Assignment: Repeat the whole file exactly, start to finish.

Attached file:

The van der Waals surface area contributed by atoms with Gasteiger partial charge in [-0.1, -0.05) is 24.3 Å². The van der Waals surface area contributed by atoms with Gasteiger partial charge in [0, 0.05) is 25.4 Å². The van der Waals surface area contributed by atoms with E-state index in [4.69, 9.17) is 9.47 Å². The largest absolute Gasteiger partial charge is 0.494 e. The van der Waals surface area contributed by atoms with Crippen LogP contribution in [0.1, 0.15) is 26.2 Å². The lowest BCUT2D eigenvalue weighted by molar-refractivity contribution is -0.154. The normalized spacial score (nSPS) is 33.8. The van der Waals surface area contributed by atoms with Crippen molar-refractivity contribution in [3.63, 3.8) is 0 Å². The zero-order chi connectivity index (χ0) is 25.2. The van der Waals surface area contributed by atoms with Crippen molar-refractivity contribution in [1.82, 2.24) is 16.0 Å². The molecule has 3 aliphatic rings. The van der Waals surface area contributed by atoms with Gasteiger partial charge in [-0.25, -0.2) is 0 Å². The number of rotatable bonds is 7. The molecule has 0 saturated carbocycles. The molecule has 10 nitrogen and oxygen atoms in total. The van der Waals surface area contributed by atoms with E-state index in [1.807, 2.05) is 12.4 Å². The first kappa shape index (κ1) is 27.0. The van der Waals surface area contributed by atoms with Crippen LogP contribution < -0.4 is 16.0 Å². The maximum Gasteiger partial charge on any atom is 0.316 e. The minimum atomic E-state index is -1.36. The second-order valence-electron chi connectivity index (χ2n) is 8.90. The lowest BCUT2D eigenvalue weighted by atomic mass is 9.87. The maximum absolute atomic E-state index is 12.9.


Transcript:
The van der Waals surface area contributed by atoms with Gasteiger partial charge in [-0.1, -0.05) is 24.3 Å². The van der Waals surface area contributed by atoms with Gasteiger partial charge in [0, 0.05) is 25.4 Å². The van der Waals surface area contributed by atoms with E-state index in [4.69, 9.17) is 9.47 Å². The largest absolute Gasteiger partial charge is 0.494 e. The van der Waals surface area contributed by atoms with Crippen LogP contribution in [0.1, 0.15) is 26.2 Å². The lowest BCUT2D eigenvalue weighted by molar-refractivity contribution is -0.154. The normalized spacial score (nSPS) is 33.8. The van der Waals surface area contributed by atoms with Crippen molar-refractivity contribution in [3.63, 3.8) is 0 Å². The zero-order chi connectivity index (χ0) is 25.2. The van der Waals surface area contributed by atoms with Crippen molar-refractivity contribution in [1.82, 2.24) is 16.0 Å². The molecule has 3 aliphatic rings. The van der Waals surface area contributed by atoms with Gasteiger partial charge in [-0.25, -0.2) is 0 Å². The number of rotatable bonds is 7. The molecule has 0 saturated carbocycles. The molecule has 10 nitrogen and oxygen atoms in total. The van der Waals surface area contributed by atoms with E-state index in [1.807, 2.05) is 12.4 Å². The first kappa shape index (κ1) is 27.0. The van der Waals surface area contributed by atoms with Crippen LogP contribution < -0.4 is 16.0 Å². The maximum Gasteiger partial charge on any atom is 0.316 e. The minimum atomic E-state index is -1.36. The second-order valence-electron chi connectivity index (χ2n) is 8.90. The lowest BCUT2D eigenvalue weighted by atomic mass is 9.87. The maximum absolute atomic E-state index is 12.9.